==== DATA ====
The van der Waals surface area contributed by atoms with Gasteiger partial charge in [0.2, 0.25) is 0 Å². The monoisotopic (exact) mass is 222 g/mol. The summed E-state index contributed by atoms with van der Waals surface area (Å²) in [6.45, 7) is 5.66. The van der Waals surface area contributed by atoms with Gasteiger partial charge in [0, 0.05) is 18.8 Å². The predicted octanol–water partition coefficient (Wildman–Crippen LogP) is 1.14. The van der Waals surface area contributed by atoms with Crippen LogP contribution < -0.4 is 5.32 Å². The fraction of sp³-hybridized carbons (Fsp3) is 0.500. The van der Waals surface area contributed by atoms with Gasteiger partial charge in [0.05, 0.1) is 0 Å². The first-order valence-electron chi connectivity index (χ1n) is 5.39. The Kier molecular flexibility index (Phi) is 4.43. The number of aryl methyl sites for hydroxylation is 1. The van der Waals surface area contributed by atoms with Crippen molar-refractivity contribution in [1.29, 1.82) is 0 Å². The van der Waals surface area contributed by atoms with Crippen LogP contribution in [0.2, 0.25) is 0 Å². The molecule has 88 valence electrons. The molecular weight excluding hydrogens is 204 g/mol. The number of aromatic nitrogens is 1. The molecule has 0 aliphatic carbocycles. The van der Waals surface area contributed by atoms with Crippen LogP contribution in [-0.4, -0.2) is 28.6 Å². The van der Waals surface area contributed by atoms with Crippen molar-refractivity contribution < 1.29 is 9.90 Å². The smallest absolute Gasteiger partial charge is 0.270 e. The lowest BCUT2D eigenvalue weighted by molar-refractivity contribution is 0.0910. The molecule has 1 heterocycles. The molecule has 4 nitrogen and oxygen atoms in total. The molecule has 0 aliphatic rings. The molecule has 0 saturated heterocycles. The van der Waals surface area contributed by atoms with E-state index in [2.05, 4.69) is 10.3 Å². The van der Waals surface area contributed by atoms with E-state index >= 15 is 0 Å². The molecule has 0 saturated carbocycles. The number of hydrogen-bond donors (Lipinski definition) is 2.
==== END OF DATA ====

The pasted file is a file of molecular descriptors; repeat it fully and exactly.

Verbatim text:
The van der Waals surface area contributed by atoms with Gasteiger partial charge in [0.2, 0.25) is 0 Å². The monoisotopic (exact) mass is 222 g/mol. The summed E-state index contributed by atoms with van der Waals surface area (Å²) in [6.45, 7) is 5.66. The van der Waals surface area contributed by atoms with Gasteiger partial charge in [0, 0.05) is 18.8 Å². The predicted octanol–water partition coefficient (Wildman–Crippen LogP) is 1.14. The van der Waals surface area contributed by atoms with Crippen LogP contribution < -0.4 is 5.32 Å². The fraction of sp³-hybridized carbons (Fsp3) is 0.500. The van der Waals surface area contributed by atoms with Gasteiger partial charge in [0.05, 0.1) is 0 Å². The first-order valence-electron chi connectivity index (χ1n) is 5.39. The Kier molecular flexibility index (Phi) is 4.43. The number of aryl methyl sites for hydroxylation is 1. The van der Waals surface area contributed by atoms with Crippen molar-refractivity contribution in [1.29, 1.82) is 0 Å². The van der Waals surface area contributed by atoms with Crippen LogP contribution in [0.2, 0.25) is 0 Å². The molecule has 88 valence electrons. The molecular weight excluding hydrogens is 204 g/mol. The number of aromatic nitrogens is 1. The molecule has 0 aliphatic carbocycles. The van der Waals surface area contributed by atoms with Crippen LogP contribution in [-0.4, -0.2) is 28.6 Å². The van der Waals surface area contributed by atoms with Crippen molar-refractivity contribution < 1.29 is 9.90 Å². The smallest absolute Gasteiger partial charge is 0.270 e. The lowest BCUT2D eigenvalue weighted by molar-refractivity contribution is 0.0910. The molecule has 1 heterocycles. The molecule has 4 nitrogen and oxygen atoms in total. The molecule has 0 aliphatic rings. The molecule has 0 saturated heterocycles. The van der Waals surface area contributed by atoms with E-state index in [2.05, 4.69) is 10.3 Å². The van der Waals surface area contributed by atoms with E-state index >= 15 is 0 Å². The molecule has 0 saturated carbocycles. The number of hydrogen-bond donors (Lipinski definition) is 2.